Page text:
We all have our favorite Christmas movies and songs, but before film and sound recordings were invented, people had to rely more on the printed word to communicate their feelings about the season.
What better choice to begin than a retelling of the reason for Christmas, the birth of Jesus Christ? Sara Teasdale (1884-1933) was a Missouri-born American poet. Here, she decribes the biblical tale.
The kings they came from out the south,
All dressed in ermine fine;
They bore Him gold and chrysoprase,
And gifts of precious wine.
The shepherds came from out the north,
Their coats were brown and old;
They brought Him little new-born lambs—
They had not any gold.
The wise men came from out the east,
And they were wrapped in white;
The star that led them all the way
Did glorify the night.
The angels came from heaven high,
And they were clad with wings;
And lo, they brought a joyful song
The host of heaven sings.
The kings they knocked upon the door,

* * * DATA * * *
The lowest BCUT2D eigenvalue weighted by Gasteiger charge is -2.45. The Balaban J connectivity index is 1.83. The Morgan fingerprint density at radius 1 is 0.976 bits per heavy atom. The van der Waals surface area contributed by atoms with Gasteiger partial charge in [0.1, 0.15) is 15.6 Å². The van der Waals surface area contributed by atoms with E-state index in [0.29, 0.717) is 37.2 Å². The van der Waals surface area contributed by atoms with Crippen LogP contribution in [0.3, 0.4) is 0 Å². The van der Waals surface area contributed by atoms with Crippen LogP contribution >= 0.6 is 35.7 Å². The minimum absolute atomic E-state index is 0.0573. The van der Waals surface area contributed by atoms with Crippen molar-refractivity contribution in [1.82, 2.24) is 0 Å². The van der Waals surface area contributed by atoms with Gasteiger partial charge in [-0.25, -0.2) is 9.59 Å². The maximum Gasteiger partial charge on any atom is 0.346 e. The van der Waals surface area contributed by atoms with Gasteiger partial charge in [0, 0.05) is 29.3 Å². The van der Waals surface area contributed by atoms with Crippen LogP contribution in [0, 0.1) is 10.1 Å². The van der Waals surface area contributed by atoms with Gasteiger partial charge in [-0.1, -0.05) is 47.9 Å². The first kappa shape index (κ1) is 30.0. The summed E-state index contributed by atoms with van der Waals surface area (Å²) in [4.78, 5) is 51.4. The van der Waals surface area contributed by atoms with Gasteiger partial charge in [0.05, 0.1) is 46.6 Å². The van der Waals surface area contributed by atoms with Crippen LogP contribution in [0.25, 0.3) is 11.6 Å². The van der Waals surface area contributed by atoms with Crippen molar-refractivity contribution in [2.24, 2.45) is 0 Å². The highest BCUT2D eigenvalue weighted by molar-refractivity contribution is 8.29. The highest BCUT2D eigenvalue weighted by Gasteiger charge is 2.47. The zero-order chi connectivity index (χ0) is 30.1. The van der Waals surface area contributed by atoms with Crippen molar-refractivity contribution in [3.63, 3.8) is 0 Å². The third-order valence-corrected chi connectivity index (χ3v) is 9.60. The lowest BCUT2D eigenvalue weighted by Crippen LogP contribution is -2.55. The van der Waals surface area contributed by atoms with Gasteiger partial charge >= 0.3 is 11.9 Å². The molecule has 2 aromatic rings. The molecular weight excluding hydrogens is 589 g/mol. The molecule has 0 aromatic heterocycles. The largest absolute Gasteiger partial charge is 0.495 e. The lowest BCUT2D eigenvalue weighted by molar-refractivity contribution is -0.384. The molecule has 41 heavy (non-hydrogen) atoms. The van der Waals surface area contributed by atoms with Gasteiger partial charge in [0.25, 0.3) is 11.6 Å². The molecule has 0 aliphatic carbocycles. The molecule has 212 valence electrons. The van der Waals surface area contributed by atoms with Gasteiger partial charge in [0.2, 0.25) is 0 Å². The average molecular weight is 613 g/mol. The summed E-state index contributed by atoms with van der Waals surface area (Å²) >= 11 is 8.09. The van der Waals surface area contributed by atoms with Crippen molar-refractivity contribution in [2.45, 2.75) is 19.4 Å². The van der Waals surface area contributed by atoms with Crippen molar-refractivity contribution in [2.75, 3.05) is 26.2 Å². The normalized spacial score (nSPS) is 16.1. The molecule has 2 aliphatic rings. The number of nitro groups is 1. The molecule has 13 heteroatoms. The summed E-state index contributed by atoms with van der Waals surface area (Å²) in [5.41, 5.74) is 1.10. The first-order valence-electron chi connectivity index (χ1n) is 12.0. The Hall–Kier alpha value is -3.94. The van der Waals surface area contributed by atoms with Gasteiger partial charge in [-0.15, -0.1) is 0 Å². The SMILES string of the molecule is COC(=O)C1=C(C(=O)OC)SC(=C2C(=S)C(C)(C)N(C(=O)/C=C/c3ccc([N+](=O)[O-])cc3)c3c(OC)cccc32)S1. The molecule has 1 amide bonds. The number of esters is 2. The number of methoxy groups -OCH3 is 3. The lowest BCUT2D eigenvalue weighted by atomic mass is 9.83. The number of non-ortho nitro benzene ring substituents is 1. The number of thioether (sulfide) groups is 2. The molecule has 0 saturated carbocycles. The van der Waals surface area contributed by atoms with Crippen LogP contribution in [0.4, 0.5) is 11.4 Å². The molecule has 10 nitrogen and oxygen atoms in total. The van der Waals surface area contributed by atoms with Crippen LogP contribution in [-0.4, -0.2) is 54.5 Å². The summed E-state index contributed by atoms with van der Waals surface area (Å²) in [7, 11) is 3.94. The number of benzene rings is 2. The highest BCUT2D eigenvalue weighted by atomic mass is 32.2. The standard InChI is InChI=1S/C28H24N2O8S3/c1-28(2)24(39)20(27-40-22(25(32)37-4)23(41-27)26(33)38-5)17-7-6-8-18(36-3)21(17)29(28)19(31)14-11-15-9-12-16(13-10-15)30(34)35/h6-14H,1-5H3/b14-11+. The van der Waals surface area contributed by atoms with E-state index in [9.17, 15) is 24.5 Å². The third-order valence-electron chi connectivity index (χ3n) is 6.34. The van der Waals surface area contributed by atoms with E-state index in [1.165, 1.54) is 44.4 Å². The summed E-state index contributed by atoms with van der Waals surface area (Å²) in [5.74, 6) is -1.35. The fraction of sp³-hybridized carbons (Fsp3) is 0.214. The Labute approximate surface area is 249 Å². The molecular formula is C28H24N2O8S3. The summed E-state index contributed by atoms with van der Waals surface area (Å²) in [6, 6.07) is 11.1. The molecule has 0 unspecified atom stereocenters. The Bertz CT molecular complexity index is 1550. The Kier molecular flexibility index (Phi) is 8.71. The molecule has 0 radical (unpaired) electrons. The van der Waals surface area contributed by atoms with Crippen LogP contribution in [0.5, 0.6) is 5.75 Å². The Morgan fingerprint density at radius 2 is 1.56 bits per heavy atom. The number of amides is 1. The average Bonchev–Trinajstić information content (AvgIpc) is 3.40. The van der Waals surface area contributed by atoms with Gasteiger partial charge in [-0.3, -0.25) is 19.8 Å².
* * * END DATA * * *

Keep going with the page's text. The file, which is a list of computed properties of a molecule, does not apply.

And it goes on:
The wise men entered in,
The shepherds followed after them
To hear the song begin.
The angels sang through all the night
Until the rising sun,
But little Jesus fell asleep
Before the song was done.
Helen Maria Williams was a British writer and translator who lived much of her life in Paris. Williams, who must have felt homesick at times, in this poem talks about how small things can make a big difference.
To Mrs. K, On Her Sending Me An English Christmas Plum-Cake At Paris
Helen Maria Williams
What crowding thoughts around me wake,
What marvels in a Christmas-cake!
Ah say, what strange enchantment dwells
Enclosed within its odorous cells?
Is there no small magician bound
Encrusted in its snowy round?
For magic surely lurks in this,
A cake that tells of vanished bliss;
A cake that conjures up to view
The early scenes, when life was new;
When memory knew no sorrows past,
And hope believed in joys that last! —
Mysterious cake, whose folds contain
Life’s calendar of bliss and pain;
em>That speaks of friends for ever fled,
And wakes the tears I love to shed.
Oft shall I breathe her cherished name
From whose fair hand the offering came:
For she recalls the artless smile
Of nymphs that deck my native isle;
Of beauty that we love to trace,
Allied with tender, modest grace;
Of those who, while abroad they roam,
Retain each charm that gladdens home,
And whose dear friendships can impart
A Christmas banquet for the heart!